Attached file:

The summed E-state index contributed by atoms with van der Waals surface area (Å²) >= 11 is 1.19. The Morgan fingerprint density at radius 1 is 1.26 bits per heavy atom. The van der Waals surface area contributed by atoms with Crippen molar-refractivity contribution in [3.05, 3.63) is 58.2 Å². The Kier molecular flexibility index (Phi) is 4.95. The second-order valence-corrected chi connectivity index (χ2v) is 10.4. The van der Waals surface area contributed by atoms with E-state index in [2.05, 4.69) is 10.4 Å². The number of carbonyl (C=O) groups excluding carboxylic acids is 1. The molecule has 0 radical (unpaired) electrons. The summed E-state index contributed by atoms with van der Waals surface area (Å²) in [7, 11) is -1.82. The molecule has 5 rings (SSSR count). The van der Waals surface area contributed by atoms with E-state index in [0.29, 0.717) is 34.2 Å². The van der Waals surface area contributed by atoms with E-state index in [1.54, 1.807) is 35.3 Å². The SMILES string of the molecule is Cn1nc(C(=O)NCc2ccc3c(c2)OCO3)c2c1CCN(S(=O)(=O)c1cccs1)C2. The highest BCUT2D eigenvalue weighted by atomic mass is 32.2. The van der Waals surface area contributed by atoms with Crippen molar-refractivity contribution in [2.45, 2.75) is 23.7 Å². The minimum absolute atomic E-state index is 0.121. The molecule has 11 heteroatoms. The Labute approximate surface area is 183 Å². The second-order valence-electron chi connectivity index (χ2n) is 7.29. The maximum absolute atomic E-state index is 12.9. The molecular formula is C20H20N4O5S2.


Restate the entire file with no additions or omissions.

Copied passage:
The summed E-state index contributed by atoms with van der Waals surface area (Å²) >= 11 is 1.19. The Morgan fingerprint density at radius 1 is 1.26 bits per heavy atom. The van der Waals surface area contributed by atoms with Crippen molar-refractivity contribution in [3.05, 3.63) is 58.2 Å². The Kier molecular flexibility index (Phi) is 4.95. The second-order valence-corrected chi connectivity index (χ2v) is 10.4. The van der Waals surface area contributed by atoms with E-state index in [2.05, 4.69) is 10.4 Å². The number of carbonyl (C=O) groups excluding carboxylic acids is 1. The molecule has 0 radical (unpaired) electrons. The summed E-state index contributed by atoms with van der Waals surface area (Å²) in [7, 11) is -1.82. The molecule has 5 rings (SSSR count). The van der Waals surface area contributed by atoms with E-state index in [0.29, 0.717) is 34.2 Å². The van der Waals surface area contributed by atoms with E-state index in [1.54, 1.807) is 35.3 Å². The SMILES string of the molecule is Cn1nc(C(=O)NCc2ccc3c(c2)OCO3)c2c1CCN(S(=O)(=O)c1cccs1)C2. The highest BCUT2D eigenvalue weighted by atomic mass is 32.2. The van der Waals surface area contributed by atoms with Crippen molar-refractivity contribution in [2.45, 2.75) is 23.7 Å². The minimum absolute atomic E-state index is 0.121. The molecule has 11 heteroatoms. The Labute approximate surface area is 183 Å². The second-order valence-electron chi connectivity index (χ2n) is 7.29. The maximum absolute atomic E-state index is 12.9. The molecular formula is C20H20N4O5S2.